Alicia Lopez’s Musings

Posts Tagged ‘texas

Well, this week has been an unusual one to say the least.   I always have a peaceful, serene, uninterrupted, quiet peace of heaven around my house.  Not this past week.

It began by having two huge trucks parked halfway across my driveway.  They were from a local long distance company fixing what I believe to be their cable box.  Not even a humble, if snide, comment to ask my permission to block my driveway while they worked.  No, they just took it as part of their sovereignty and rights to do as they pleased.  I dressed in a hurry to go out and give them a piece of my mind, but when I got out there, they had left, leaving a big hole in the ground.  I figured they would be back, and I would confront them at that time.

Well, it so happened I was away whey they came and finished the job ( or so their job description says).  They left a large ridge which would allow the run off water to go straight into my yard.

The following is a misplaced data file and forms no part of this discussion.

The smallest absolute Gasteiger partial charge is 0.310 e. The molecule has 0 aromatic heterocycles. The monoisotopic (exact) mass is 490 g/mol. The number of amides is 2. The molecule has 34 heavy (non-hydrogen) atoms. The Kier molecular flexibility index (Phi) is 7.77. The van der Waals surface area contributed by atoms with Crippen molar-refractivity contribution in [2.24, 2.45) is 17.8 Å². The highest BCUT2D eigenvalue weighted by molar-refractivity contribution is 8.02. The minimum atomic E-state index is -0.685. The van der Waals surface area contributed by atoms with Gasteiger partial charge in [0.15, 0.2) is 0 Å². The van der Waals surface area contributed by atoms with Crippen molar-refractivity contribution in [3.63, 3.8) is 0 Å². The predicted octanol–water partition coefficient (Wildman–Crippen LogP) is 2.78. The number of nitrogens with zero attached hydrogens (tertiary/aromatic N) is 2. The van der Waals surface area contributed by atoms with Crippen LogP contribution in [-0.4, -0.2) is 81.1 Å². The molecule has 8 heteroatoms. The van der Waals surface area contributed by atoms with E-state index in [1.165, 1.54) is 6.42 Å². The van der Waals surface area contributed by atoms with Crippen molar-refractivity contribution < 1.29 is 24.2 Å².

I was fuming, as this had happened a couple of years ago and I could not get any satisfaction from any office I contacted.  Finally, I called the local street department, and they listened to me.  Their solution was to erect a rather large “speed bump” to allow the water to run straight down the street.  This was erected directly in front of my driveway.

I can live with that speed bump, however visitors who have not experienced the jolt while going over it, still complain to me about it.  It sort of juggles their lunch.

It rained quite heavily last night, and guess what?  The water ran straight into my yard.  Knowing better than to contact the company (as these things are not their fault), I went out and reconstructed the dam I had built before.  I am hopeful that it will again divert the water down the street.

You think my problems were over?  Of course not, you know the old saying, when it doesn’t rain, it pours?